Evolution of proton pumping ATPases: Rooting the tree of life

  title={Evolution of proton pumping ATPases: Rooting the tree of life},
  author={Johann Peter Gogarten and Lincoln Taiz},
  journal={Photosynthesis Research},
Proton pumping ATPases are found in all groups of present day organisms. The F-ATPases of eubacteria, mitochondria and chloroplasts also function as ATP synthases, i.e., they catalyze the final step that transforms the energy available from reduction/oxidation reactions (e.g., in photosynthesis) into ATP, the usual energy currency of modern cells. The primary structure of these ATPases/ATP synthases was found to be much more conserved between different groups of bacteria than other parts of the… 

Evolutionary primacy of sodium bioenergetics

Barring convergent emergence of the same set of ligands in several lineages, these findings indicate that the use of sodium gradient for ATP synthesis is the ancestral modality of membrane bioenergetics.

Rotary Ion-Translocating ATPases/ATP Synthases: Diversity, Similarities, and Differences

This review describes the diversity of rotary ion-translocating ATPases from different organisms and compares the structural, functional, and regulatory features of these enzymes.

ATP synthases: structure, function and evolution of unique energy converters

Recent studies on the molecular biology of the AO/FO/VO domains revealed surprising findings about duplicated and triplicated versions of the proteolipid subunit and shed new light on the evolution of these ion pumps.

Bioenergetics of Archaea: ATP Synthesis under Harsh Environmental Conditions

The membrane-embedded electrically-driven motor of archaea is very different in archaea with sometimes novel, exceptional subunit composition and coupling stoichiometries that may reflect the differences in energy-conserving mechanisms as well as adaptation to temperatures at or above 100°C.

Ancient origin of the vacuolar H+-ATPase 69-kilodalton catalytic subunit superfamily

Comparison of plant and fungal V-ATPase catalytic subunit gene structure indicates that introns accrued in the plant homologs following the bifurcation of plants and fungi but prior to the gene duplication event that gave rise to the vat69A and vat 69B genes approximately 45 million years ago.

Isolation of a complete A1AO ATP synthase comprising nine subunits from the hyperthermophile Methanococcus jannaschii

This is the first description of an A1AO ATPase preparation in which the two domains (A1 and AO) are fully conserved and functionally coupled.

A sodium ion‐dependent A1AO ATP synthase from the hyperthermophilic archaeon Pyrococcus furiosus

The rotor subunit c of the A1AO ATP synthase of the hyperthermophilic archaeon Pyrococcus furiosus contains a conserved Na+‐binding motif, indicating that Na+ is a coupling ion. To experimentally

Is ATP synthesized by a vacuolar-ATPase in the extremely halophilic bacteria?

The proton-dependent synthesis of ATP was demonstrated in representative members of the genera Halobacterium, Haloarcula, andHaloferax and suggest that ATP synthesis in these organisms is brought about by an F0F1-APT synthase.

A Phylogenomic Census of Molecular Functions Identifies Modern Thermophilic Archaea as the Most Ancient Form of Cellular Life

The distribution of GO terms in superkingdoms confirms that Archaea appears to be the simplest and most ancient form of cellular life, while Eukarya is the most diverse and recent.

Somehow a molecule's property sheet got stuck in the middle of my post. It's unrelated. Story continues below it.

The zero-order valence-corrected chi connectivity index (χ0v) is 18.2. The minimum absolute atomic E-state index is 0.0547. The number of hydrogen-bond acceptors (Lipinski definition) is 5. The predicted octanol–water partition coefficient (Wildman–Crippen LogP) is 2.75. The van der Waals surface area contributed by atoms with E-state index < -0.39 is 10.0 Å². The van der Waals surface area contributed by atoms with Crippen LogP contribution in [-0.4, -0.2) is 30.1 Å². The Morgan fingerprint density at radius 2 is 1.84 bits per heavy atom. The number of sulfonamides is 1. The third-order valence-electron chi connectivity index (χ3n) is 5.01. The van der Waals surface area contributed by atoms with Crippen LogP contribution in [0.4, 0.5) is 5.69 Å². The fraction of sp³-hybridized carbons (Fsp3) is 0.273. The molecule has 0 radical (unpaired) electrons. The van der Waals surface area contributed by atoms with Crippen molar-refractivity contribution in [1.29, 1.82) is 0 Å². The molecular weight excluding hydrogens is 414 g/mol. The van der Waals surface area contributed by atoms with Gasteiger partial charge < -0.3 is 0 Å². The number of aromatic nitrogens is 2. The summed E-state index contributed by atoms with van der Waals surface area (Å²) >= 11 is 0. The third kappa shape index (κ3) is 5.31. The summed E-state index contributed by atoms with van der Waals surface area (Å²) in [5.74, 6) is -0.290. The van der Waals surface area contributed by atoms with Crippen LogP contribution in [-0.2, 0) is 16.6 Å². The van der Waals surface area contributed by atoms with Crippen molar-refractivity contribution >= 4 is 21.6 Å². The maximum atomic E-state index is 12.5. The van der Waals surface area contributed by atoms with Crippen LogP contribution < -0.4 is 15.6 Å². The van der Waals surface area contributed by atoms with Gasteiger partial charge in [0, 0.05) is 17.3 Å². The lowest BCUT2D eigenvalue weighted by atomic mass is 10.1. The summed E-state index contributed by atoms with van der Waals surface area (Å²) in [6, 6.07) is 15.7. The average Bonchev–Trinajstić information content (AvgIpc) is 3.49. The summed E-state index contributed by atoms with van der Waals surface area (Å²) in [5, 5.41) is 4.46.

The progenitor of ATP synthases was closely related to the current vacuolar H+‐ATPase

Evolution of the vacuolar H+-ATPase: implications for the origin of eukaryotes.

It is reported that the same vacuolar H-ATPase subunits are approximately equal to 50% identical to the alpha and beta subunits, respectively, of the sulfur-metabolizing Sulfolobus acidocaldarius, an archaebacterium (Archaeobacterium).

Molecular Evolution of H+-ATPases. I. Methanococcus and Sulfolobus are Monophyletic with Respect to Eukaryotes and Eubacteria

Phylogenetic analysis using Felsenstein's maximum likelihood method and Lake's evolutionary parsimony method confirmed that the H+- ATPases of the two archaebacteria, Methanococcus and Sulfolobus, when compared to eukaryotic vacuolar-type ATPases and eubacterial F0F1-ATPases, form a monophyletic group.

The vacuolar ATPase of Neurospora crassa contains an F1-like structure.

The overall structure of the vacuolar ATPase is similar to that of F0F1-ATPases; however, the sizes of the component polypeptides and the factors that can cause dissociation are different.

Ultrastructural Comparison of the Vacuolar and Mitochondrial H+‐ATPases of Daucus carota

The V1 complexes of carrot are thus similar in form to the V1complex of Neurospora, which are believed to be organized into peripheral and integral membrane complexes.

Molecular cloning of the beta-subunit of a possible non-F0F1 type ATP synthase from the acidothermophilic archaebacterium, Sulfolobus acidocaldarius.

The distant homology of the S. acidocaldarius ATPase alpha and beta subunits when compared to those of F0F1-ATPases indicates that this archaebacterial ATPase belongs to an ion-translocating ATPase family uniquely different than F0f1- ATPases even if S. Acidocaldarian ATPase and F 0F 1-ATpases have been derived from a common ancestral ATPase.

A gene encoding the proteolipid subunit of Sulfolobus acidocaldarius ATPase complex.

Origin of the eukaryotic nucleus determined by rate-invariant analysis of rRNA sequences

Using evolutionary parsimony, a newly developed rate-invariant treeing algorithm, the eukaryotic ribosomal rRNA genes are shown to have evolved from the eocytes, a group of extremely thermophilic, sulphur-metabolizing, anucleate cells that probably lacked nuclei, metabolized sulphur and lived at near-boiling temperatures.